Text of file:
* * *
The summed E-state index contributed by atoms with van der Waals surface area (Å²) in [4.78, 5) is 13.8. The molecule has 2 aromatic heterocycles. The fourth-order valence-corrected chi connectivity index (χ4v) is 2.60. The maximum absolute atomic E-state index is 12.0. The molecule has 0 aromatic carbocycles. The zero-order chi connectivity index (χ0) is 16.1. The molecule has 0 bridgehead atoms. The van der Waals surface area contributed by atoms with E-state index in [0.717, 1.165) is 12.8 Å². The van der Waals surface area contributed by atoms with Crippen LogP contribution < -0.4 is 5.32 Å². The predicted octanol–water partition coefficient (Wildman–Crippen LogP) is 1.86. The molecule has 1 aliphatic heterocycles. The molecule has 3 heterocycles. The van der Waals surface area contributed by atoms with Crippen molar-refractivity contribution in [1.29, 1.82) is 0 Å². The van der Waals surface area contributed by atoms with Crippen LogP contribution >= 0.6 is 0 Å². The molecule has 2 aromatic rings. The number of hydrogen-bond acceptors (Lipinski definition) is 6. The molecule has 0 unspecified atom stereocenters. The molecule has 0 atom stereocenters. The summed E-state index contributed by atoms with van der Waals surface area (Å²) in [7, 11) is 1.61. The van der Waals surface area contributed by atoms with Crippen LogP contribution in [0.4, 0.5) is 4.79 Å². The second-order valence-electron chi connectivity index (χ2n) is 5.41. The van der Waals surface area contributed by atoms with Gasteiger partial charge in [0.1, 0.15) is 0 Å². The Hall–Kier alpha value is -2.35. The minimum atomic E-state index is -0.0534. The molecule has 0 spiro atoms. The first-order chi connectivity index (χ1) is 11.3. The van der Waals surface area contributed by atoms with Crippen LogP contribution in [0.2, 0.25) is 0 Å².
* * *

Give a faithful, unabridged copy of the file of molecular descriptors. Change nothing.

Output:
The summed E-state index contributed by atoms with van der Waals surface area (Å²) in [4.78, 5) is 13.8. The molecule has 2 aromatic heterocycles. The fourth-order valence-corrected chi connectivity index (χ4v) is 2.60. The maximum absolute atomic E-state index is 12.0. The molecule has 0 aromatic carbocycles. The zero-order chi connectivity index (χ0) is 16.1. The molecule has 0 bridgehead atoms. The van der Waals surface area contributed by atoms with E-state index in [0.717, 1.165) is 12.8 Å². The van der Waals surface area contributed by atoms with Crippen LogP contribution < -0.4 is 5.32 Å². The predicted octanol–water partition coefficient (Wildman–Crippen LogP) is 1.86. The molecule has 1 aliphatic heterocycles. The molecule has 3 heterocycles. The van der Waals surface area contributed by atoms with Crippen molar-refractivity contribution in [1.29, 1.82) is 0 Å². The van der Waals surface area contributed by atoms with Crippen LogP contribution >= 0.6 is 0 Å². The molecule has 2 aromatic rings. The number of hydrogen-bond acceptors (Lipinski definition) is 6. The molecule has 0 unspecified atom stereocenters. The molecule has 0 atom stereocenters. The summed E-state index contributed by atoms with van der Waals surface area (Å²) in [7, 11) is 1.61. The van der Waals surface area contributed by atoms with Crippen LogP contribution in [0.4, 0.5) is 4.79 Å². The second-order valence-electron chi connectivity index (χ2n) is 5.41. The van der Waals surface area contributed by atoms with Gasteiger partial charge in [0.1, 0.15) is 0 Å². The Hall–Kier alpha value is -2.35. The minimum atomic E-state index is -0.0534. The molecule has 0 spiro atoms. The first-order chi connectivity index (χ1) is 11.3. The van der Waals surface area contributed by atoms with Crippen LogP contribution in [0.2, 0.25) is 0 Å².